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July 6, 2022

Regulators crack down on Covid-related fraud

By Katherine Dumbell

 Company directors who have abused UK Covid-related support schemes have been banned and may face criminal prosecution. 

The Insolvency Service has so far banned 179 UK company directors from running companies due to Covid-related fraud according to multinational law firm Pinsent Masons. This fraud relates to Government support schemes like furlough and Coronavirus Business Interruption Loan Scheme (CBILS). 

By 31 March 2022, 140 directors were banned in the year. In April and May 2022, another 37 were banned. As more Covid-related fraud cases are discovered, the Insolvency Service is picking up the pace in investigating and banning directors, according to Pinsent Masons.  

However, being banned is one of the lighter punishments company directors could face, Pinsent Masons adds. Directors convicted of fraud can face life-changing custodial sentences and face criminal prosecution if they don’t co-operate with authorities. Directors can also be held personally liable for debts of the company, especially where they have used business loans for personal spending.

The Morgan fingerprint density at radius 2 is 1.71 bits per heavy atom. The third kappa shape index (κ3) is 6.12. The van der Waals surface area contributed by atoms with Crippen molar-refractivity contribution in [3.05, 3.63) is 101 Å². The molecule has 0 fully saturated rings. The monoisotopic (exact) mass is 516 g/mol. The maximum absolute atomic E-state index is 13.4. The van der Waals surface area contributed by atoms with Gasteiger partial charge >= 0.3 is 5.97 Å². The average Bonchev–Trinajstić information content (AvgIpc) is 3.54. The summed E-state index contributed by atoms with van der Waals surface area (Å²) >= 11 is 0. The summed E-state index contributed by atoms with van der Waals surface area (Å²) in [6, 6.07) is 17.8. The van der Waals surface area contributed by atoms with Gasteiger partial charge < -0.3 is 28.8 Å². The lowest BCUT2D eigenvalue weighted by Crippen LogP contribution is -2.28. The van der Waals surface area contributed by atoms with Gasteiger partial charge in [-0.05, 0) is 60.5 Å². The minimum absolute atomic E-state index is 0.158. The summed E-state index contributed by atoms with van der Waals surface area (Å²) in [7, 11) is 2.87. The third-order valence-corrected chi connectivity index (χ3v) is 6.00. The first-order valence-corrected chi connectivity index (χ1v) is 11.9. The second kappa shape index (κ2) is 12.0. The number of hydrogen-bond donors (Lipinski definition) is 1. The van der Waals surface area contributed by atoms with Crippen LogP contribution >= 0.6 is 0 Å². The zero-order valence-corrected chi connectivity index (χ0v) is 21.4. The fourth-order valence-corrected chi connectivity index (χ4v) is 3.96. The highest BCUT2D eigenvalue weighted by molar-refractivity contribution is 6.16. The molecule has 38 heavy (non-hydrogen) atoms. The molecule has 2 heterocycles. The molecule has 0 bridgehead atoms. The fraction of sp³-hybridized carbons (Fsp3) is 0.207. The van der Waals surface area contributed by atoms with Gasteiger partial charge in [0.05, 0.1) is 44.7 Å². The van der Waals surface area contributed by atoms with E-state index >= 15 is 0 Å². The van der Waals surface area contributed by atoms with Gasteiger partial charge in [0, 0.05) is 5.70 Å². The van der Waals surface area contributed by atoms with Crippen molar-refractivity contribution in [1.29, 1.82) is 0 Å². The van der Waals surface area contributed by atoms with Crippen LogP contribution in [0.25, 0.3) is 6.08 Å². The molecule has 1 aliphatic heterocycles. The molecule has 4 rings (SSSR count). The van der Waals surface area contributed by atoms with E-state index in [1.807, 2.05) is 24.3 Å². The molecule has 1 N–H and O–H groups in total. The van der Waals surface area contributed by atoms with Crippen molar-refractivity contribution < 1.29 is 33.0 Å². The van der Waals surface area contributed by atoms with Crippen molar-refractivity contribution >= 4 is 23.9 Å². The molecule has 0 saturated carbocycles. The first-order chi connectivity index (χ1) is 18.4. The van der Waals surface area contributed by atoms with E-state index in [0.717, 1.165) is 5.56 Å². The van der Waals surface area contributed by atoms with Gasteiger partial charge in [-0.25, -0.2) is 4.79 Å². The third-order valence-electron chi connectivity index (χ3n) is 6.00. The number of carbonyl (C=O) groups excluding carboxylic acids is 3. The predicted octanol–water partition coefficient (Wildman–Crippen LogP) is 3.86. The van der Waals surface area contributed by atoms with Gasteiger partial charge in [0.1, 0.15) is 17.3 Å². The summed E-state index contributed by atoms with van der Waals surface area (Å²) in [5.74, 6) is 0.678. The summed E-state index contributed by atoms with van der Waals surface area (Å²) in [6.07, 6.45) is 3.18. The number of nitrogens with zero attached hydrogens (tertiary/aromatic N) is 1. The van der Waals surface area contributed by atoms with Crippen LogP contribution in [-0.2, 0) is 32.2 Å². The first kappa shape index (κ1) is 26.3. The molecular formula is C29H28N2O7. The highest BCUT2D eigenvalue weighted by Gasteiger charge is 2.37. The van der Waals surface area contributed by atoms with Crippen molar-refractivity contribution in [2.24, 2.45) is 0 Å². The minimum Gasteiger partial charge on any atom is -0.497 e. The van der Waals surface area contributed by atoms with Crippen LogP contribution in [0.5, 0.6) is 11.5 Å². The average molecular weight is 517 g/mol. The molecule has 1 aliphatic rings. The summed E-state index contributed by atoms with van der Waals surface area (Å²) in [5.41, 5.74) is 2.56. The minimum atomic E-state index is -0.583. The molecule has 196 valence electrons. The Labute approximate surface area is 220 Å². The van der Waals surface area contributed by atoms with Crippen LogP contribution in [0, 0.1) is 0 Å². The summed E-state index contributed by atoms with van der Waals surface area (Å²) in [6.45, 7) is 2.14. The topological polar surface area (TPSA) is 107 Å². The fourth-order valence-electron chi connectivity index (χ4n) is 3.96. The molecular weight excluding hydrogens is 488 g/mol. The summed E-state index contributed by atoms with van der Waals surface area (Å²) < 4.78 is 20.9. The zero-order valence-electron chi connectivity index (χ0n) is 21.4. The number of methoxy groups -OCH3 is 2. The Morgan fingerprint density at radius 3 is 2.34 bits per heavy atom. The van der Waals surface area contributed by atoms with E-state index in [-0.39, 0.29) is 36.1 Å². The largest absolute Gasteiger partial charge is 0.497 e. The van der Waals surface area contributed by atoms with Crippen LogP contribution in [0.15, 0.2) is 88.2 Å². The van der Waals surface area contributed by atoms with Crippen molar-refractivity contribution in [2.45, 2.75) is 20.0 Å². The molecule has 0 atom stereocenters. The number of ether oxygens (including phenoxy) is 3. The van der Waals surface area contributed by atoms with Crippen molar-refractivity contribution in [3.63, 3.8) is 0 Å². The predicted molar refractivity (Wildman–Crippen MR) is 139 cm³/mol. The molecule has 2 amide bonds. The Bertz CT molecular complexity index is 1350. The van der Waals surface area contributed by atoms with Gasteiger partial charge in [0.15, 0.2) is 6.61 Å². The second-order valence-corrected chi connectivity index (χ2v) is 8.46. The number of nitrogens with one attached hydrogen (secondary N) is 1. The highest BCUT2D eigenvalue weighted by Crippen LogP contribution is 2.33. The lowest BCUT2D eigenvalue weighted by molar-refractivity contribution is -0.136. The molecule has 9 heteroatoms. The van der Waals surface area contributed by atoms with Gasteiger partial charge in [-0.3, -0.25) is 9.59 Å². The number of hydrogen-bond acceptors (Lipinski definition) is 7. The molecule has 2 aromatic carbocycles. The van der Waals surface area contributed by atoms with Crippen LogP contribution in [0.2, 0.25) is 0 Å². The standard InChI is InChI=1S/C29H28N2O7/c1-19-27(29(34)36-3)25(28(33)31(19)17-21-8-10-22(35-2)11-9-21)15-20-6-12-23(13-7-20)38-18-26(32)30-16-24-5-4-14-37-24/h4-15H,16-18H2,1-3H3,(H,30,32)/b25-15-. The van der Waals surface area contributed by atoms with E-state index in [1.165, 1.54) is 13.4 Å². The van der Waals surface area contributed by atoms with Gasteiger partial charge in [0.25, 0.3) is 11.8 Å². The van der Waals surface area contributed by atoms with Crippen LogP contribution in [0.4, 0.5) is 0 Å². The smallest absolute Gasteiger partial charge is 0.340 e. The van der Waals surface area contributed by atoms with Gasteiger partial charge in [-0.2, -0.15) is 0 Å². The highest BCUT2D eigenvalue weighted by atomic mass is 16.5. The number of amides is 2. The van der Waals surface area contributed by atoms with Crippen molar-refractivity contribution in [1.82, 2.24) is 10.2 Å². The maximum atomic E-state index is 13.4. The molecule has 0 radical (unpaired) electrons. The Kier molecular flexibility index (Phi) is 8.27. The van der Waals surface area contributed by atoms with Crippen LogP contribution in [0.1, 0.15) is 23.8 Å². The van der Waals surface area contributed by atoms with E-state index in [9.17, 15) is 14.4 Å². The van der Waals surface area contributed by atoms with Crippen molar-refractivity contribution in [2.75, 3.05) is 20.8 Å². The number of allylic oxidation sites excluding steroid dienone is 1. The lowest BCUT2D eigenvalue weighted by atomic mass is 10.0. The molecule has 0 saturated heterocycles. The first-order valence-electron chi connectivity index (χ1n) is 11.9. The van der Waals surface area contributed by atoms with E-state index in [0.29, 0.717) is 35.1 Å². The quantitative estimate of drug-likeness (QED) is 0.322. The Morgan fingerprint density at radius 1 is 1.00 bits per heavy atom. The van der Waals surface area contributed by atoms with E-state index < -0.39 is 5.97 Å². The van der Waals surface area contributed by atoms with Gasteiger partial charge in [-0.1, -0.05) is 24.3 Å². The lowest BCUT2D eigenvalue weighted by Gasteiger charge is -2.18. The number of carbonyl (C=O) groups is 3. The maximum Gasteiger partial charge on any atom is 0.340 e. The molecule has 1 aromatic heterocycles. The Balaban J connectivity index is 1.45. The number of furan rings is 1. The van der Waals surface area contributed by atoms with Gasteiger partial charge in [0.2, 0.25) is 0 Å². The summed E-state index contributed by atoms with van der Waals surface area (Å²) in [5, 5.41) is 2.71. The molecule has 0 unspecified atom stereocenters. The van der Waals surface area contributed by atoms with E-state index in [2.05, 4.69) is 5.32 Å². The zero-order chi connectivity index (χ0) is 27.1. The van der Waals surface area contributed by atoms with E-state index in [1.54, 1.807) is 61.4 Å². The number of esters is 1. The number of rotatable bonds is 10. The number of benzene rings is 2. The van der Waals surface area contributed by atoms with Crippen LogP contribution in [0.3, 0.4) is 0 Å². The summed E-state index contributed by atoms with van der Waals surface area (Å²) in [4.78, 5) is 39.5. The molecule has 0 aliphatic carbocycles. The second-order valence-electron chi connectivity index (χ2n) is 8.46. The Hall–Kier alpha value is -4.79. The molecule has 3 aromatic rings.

Pinsent Masons partner Andrew Sackey said: “As the authorities sift through huge volumes of data, regulators are cracking down heavily on indicators of Covid-related fraud.” 

“Directors who abused Covid support schemes need to carefully consider their options. Often, self-reporting is the best way to mitigate the risk of custodial outcomes.” 

Covid-related fraud included some directors setting up new companies to claim Covid bounce back loans, companies inflating their revenue to increase the size of loans received and abuse of the furlough scheme. This includes employers pretending to furlough workers, making claims for non-existent employees and misrepresenting hours worked.  

Fraudulent claims on the Government’s coronavirus support schemes is estimated by HMRC to have cost the taxpayer at least £5bn ($5.98bn).  

Between 1 March 2020 and 31 December 2021, the Government gave out £79.3bn in assistance to businesses. The necessary speed with which support was given, with lighter than normal diligence checks, was vital to helping companies survive during the pandemic according to Pinsent Masons.  

However, now that we are moving beyond the pandemic, Pinsent Masons emphasises that authorities are increasing enforcement action against company directors who misused these schemes.  

Sackey added: “Authorities like HMRC and the Insolvency Service are now hunting down those who made fraudulent claims. There will be a wave of civil and criminal penalties, including prison sentences.” 

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